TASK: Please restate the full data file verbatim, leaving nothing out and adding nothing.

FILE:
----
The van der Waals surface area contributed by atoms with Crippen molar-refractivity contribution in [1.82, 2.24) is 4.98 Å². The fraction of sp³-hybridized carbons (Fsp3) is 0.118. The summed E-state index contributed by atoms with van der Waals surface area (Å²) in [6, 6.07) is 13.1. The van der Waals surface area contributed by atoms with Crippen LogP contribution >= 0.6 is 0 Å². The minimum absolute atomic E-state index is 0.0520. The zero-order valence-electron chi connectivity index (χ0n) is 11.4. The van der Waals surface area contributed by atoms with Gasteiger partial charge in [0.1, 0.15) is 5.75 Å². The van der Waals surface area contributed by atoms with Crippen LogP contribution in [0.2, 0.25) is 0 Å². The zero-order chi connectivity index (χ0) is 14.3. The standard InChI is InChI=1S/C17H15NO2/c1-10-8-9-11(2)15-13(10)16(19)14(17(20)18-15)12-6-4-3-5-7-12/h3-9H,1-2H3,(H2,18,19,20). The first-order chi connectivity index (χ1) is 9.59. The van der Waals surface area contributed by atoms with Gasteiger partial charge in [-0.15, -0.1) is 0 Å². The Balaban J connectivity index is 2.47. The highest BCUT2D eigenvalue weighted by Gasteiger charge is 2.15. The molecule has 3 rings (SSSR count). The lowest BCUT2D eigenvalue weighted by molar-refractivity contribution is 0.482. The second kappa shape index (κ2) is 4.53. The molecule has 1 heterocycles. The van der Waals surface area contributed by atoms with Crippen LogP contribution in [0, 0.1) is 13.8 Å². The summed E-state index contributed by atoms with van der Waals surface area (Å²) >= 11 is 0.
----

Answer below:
The van der Waals surface area contributed by atoms with Crippen molar-refractivity contribution in [1.82, 2.24) is 4.98 Å². The fraction of sp³-hybridized carbons (Fsp3) is 0.118. The summed E-state index contributed by atoms with van der Waals surface area (Å²) in [6, 6.07) is 13.1. The van der Waals surface area contributed by atoms with Crippen LogP contribution >= 0.6 is 0 Å². The minimum absolute atomic E-state index is 0.0520. The zero-order valence-electron chi connectivity index (χ0n) is 11.4. The van der Waals surface area contributed by atoms with Gasteiger partial charge in [0.1, 0.15) is 5.75 Å². The van der Waals surface area contributed by atoms with Crippen LogP contribution in [0.2, 0.25) is 0 Å². The zero-order chi connectivity index (χ0) is 14.3. The standard InChI is InChI=1S/C17H15NO2/c1-10-8-9-11(2)15-13(10)16(19)14(17(20)18-15)12-6-4-3-5-7-12/h3-9H,1-2H3,(H2,18,19,20). The first-order chi connectivity index (χ1) is 9.59. The van der Waals surface area contributed by atoms with Gasteiger partial charge in [-0.15, -0.1) is 0 Å². The Balaban J connectivity index is 2.47. The highest BCUT2D eigenvalue weighted by Gasteiger charge is 2.15. The molecule has 3 rings (SSSR count). The lowest BCUT2D eigenvalue weighted by molar-refractivity contribution is 0.482. The second kappa shape index (κ2) is 4.53. The molecule has 1 heterocycles. The van der Waals surface area contributed by atoms with Crippen LogP contribution in [0, 0.1) is 13.8 Å². The summed E-state index contributed by atoms with van der Waals surface area (Å²) >= 11 is 0.